Here’s a simple diagram to depict the 4-Act Structure:
What are the advantages of using the 4-Act Structure?
There are many advantages to using the 4-act structure, just like any other outlining tool:
It helps in dealing with the overall story better, in an organized manner (just like any other story structure.)
It assists in specifically dealing with the problematic middle of the story – the 75% part of the story that is a bit vaguely structured in the 3-act structure of story writing.
It encourages in figuring out the problems with the story plot and in combing out the plot holes that would inevitably make your story weak.
It helps in understanding what exactly your story is lacking in order to make it into a near-perfect manuscript.
It even aids in recognizing, and then getting rid of, the redundant scenes, side stories and subplots.
It greatly helps in dealing with the most coveted enemy of any writer – writer’s block, when you get stuck in the inescapable limbo.
It also serves, for many writers, as a quick fix to complete the drafts within a particular timeline. It’s not necessarily a short cut, but can definitely be viewed as an answer to many plot-progression related problems.
When should the 3-Sct Structure be used? Before starting the first draft, in between or at the of the nth draft?
Over the course of the last couple of years, I’ve discovered the hard way that it’s always best to first write the first draft by the seat of your pants, no matter if you consider yourself a planner or a pantster, because the first draft has to be as unadulterated and pure as can be, and that would be possible only if you let your imagination take over your mind and the muse and instinct guide your hands. The story structure, whether it is a 3-act structure or the 4-act structure or even the 9-act structure, should be applied for the first time to the first draft once it is complete. Then as you progress, it depends on how often you want to adjust your story according to the structure; you can do it while you write or revise your drafts or before or after that. It is entirely up to you.
I have come to realise that if the story structures are applied to the story in the initial stage of the conceiving of the plot, before or right after beginning the first draft (which is far too complex and difficult than one might think) then it corrupts the authenticity of the plot that otherwise might have been and makes it feel constrained. And such writing often results in an amateurish end product.
Like every year since 2014, I’m participating in Camp NaNoWriMo April’18. For this month I don’t have a lot planned out, but just a basic idea of what needs to be done. I’m mainly going to go for 2 things this time – sorting out the ending of Sinister Town and writing the first draft of a story I’d started as a short series flash-fiction, Jessie.
Over the last couple of months, I’d have some really good, strange, outright hilarious and some really amazeballs story ideas and, strangely enough, I wrote them all down. I never really write down random story ideas anymore, I used to write them down very carefully when I started out as a writer, but after I heard the invincible, and my writing idol, SK mention in one of his many speeches, that if you can’t remember an idea for a year (or basically a long time) then it’s not worth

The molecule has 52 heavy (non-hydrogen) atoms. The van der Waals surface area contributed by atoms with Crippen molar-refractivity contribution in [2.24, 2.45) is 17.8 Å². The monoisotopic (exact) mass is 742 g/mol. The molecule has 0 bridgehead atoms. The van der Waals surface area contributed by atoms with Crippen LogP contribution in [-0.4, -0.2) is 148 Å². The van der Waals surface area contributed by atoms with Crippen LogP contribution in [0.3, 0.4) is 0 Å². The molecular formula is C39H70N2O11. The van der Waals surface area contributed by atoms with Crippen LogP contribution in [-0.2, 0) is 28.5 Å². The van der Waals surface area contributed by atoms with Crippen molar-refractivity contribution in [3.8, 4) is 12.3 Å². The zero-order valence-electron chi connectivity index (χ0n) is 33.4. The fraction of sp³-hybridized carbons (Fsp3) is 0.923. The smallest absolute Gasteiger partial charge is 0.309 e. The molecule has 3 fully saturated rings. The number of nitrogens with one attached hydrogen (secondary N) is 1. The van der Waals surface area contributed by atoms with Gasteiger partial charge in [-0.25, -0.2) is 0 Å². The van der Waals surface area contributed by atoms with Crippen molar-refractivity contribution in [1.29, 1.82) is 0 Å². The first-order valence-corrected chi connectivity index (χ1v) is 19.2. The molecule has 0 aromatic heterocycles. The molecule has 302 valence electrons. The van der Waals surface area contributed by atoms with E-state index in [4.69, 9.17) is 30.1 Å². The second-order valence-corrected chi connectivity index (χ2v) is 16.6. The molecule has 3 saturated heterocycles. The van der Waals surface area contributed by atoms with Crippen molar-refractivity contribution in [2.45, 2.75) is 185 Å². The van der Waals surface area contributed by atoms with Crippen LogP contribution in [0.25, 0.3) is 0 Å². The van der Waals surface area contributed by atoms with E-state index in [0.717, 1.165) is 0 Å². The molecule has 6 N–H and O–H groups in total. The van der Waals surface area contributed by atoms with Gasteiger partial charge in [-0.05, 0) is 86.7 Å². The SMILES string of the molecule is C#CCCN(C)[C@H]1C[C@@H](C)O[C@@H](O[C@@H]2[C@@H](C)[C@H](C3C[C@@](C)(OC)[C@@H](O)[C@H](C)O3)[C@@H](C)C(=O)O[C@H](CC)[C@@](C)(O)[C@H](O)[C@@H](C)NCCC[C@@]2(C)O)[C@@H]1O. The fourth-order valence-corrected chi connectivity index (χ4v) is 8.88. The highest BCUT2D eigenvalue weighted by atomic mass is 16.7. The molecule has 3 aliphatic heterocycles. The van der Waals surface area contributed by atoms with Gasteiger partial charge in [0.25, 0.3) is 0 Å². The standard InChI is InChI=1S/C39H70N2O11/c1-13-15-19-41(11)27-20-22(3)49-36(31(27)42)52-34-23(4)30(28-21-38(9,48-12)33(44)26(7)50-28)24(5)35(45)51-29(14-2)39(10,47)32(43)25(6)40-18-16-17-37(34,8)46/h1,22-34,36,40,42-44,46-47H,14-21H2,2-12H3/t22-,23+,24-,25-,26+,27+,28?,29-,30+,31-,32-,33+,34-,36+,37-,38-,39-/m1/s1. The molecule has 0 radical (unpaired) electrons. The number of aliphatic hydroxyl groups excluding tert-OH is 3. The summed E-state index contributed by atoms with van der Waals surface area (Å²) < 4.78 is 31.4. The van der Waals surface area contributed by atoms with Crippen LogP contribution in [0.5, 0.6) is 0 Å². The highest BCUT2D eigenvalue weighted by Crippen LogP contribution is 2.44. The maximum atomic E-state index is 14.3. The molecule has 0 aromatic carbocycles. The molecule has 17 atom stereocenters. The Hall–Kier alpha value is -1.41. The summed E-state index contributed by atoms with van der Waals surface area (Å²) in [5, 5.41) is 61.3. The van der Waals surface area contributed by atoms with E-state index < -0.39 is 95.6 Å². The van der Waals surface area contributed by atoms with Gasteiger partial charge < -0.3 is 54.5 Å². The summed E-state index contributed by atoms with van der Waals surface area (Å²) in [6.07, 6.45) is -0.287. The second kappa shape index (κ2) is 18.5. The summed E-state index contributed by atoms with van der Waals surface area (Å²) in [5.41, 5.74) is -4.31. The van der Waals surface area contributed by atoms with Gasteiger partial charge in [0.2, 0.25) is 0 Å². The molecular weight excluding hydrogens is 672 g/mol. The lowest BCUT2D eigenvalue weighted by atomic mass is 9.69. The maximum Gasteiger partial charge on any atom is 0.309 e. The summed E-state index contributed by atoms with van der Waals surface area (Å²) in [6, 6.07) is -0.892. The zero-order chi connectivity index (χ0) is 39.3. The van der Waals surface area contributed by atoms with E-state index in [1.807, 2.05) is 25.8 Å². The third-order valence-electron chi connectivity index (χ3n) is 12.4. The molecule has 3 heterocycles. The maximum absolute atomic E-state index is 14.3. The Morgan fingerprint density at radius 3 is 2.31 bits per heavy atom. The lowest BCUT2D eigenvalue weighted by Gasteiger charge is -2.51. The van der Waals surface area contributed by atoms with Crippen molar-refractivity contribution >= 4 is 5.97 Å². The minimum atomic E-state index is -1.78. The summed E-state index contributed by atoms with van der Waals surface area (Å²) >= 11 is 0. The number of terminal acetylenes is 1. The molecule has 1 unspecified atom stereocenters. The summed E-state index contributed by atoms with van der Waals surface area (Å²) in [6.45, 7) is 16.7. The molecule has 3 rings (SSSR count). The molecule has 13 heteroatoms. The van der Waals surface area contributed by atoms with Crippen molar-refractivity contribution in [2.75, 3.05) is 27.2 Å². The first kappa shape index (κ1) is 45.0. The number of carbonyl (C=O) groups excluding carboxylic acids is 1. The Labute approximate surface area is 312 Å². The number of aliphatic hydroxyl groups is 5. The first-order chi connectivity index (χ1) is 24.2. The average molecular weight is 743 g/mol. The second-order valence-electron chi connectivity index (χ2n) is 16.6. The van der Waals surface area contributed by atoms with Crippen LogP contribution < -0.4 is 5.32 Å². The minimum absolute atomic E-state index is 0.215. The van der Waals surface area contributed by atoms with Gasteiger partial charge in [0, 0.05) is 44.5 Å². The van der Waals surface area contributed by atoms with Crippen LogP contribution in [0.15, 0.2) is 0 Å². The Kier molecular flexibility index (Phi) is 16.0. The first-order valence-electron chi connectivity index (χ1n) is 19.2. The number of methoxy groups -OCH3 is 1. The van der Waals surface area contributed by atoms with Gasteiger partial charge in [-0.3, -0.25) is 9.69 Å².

working on. That was the point where I abandoned scribbling down ideas and, now that I reflect on it, maybe that was one of the reasons for my major writer’s block. Anyway, so I’d been writing down random ideas, mostly because I’d been in a writing slump lately (for like a year and a half now) and so I just wanted something different to write about – something random that would help me in ‘pantsing.’
So I have those story ideas to develop too. One of them is a dark elf story and I can already feel it coming together beautifully as a full-length novel. So I hope I have enough things to write and meet my goal of 50K words as I really need to get back into my usual flow of writing, something that I dearly miss!
I wish all of you who are participating in Camp Nano April all the very best!
Choosing the main Point Of View(s) for your story is either the simplest or the hardest thing you’ll ever come across while writing your book. Determining the voice which narrates or unfolds your story is a tricky thing because if you select the wrong one your story is doomed.
Sometimes (a few precious instances), you don’t have to think about the POV because either you already have it figured out even before starting the story or know which one comes more naturally to you, the one that suits your writing style and feels like the perfect fit for your story. If you find yourself in this situation then consider yourself very lucky because otherwise, you might have a very hard time figuring it out.
Rest of the time (i.e., for the majority of your writing career), you won’t know how to go about determining the POV for your story. This happens mainly due to the unyielding need for perfectionism. You want your story to be perfect (obviously!) but you can’t figure out which should be the main or the central voice that tells the story.